Do We Have a Moral Obligation to Genetically Enhance our Children?

The following remarks were delivered at a panel on Human Gene Editing at the World Conference of Science Journalists in San Francisco on October 26, 2017. The panel was organized by the Hastings Center. These remarks have also been published by the Hastings Center on its blog, Bioethics Forum at:

The Oxford philosopher Julian Savulescu, among others, has argued that prospective parents engaging in embryo selection using preimplantation genetic diagnosis not only may seek to have genetically enhanced children but are morally obligated do so. (See, for example, his essay “Procreative Beneficence: Why We Should Select the Best Children,” Bioethics, 15, no.5/6, 2001.)
I argue that Savulescu is wrong.
Savulescu defends a moral principle he calls the principle of procreative beneficence. He states that, under this principle, prospective parents choosing among embryos “should select the child, of the possible children they could have, who is expected to have the best life, or at least as good a life as the others, based on the relevant, available information.” Among the possible enhancements he identifies are intelligence, memory, self-discipline, impulse control, foresight, patience, and a sense of humor.
Savulescu has not yet extended this principle beyond preimplantation genetic diagnosis to gene editing. He acknowledges that gene editing currently carries health risks not associated with embryo selection, and that these risks outweigh any obligation to try to bring about “the best life” for a child.
But given the speed with which CRISPR technology is advancing, it seems that  we are not far away from safe, effective gene enhancements for some traits. So according to Savulescu’s principle, when sufficient levels of safety are reached, all parents with the means to afford gene editing for enhancement will have a moral obligation to do so.
I will specify my criticisms of Savulescu’s principle, but first I want to say that I fully support the reproductive use of gene editing technology for the prevention and elimination of serious genetic diseases.
If we could use gene editing to remove the gene sequences in an embryo that cause sickle cell disease or cystic fibrosis, I would say not only that we may do so, but in the case of such severe diseases, that we have a moral obligation to do so.
I think that parents and medical professionals should always try to give a child a healthy start in life. This principle underlies the very firm moral intuition that pregnant women should not take drugs or drink alcohol to excess during pregnancy. In an era of safe gene editing, I believe it would extend to the obligation to use this technology to avoid transmitting grave inherited disease conditions.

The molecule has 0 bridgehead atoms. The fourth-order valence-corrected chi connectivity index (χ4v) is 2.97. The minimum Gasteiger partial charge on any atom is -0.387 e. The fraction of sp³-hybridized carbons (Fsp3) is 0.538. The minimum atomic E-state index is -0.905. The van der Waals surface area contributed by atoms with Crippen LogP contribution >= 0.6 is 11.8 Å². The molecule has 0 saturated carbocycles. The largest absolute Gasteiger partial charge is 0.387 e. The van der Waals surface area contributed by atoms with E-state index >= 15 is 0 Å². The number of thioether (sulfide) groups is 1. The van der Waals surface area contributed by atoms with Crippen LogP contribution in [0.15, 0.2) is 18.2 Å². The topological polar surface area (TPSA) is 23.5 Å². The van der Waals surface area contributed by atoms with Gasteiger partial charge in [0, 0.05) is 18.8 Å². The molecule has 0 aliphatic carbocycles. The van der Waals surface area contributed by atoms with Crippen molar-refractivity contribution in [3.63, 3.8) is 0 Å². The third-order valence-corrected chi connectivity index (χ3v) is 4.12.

Unlike Savulescu, however, I don’t see parents’ obligation  extending to genetic interventions that go beyond preventing disease and making people “better than well.” These include cosmetic enhancements, muscle enhancements increasing athletic performance, or cognitive enhancements such as high IQ or improved learning ability.
There are three reasons I reject the principle of procreative beneficence.First, all genetic manipulations carry some risks, whether of immediate off-target gene insertions or more complex maladies, as when the pursuit of improved learning ability may bring with it a greater sensitivity to pain (an association found in some animal studies). While it is always reasonable in medicine to incur risks to treat or prevent diseases, it is by no means clear that it is wise to do so with medically unnecessary enhancements. This is especially true when children are involved. How would we feel about parents who put their daughter through risky plastic surgeries to improve her performance in beauty contests? In other words, no matter how low the risks of enhancements, they lack the clear justification of disease treatment or prevention. The fact that genetic manipulation of early embryos or gametes affects the germ line, potentially creating new heritable diseases, compounds the problem.Second, while I believe that parents have a stern obligation to try to prevent harm to their child, it is not clear to me that they have an obligation to provide that child “the best life.” Such an obligation is what moral theorists call “supererogatory.” It involves actions above and beyond the call of duty, but which, by their very nature are not morally obligatory. I suppose there are myriad ways that you or I could make our children’s lives better—for example, we could put all our money into paying for the very best private schools—but I don’t think we are morally obligated to pursue these, any more than we are obligated to intervene genetically to give our kids the best physical constitutions. As a moral philosopher, I might add that I think that Savulescu’s insistence on this obligation follows from his continuing reliance, despite denials, on a form of on utilitarianism with its maximization of happiness. So there is a deep theoretical problem at work here.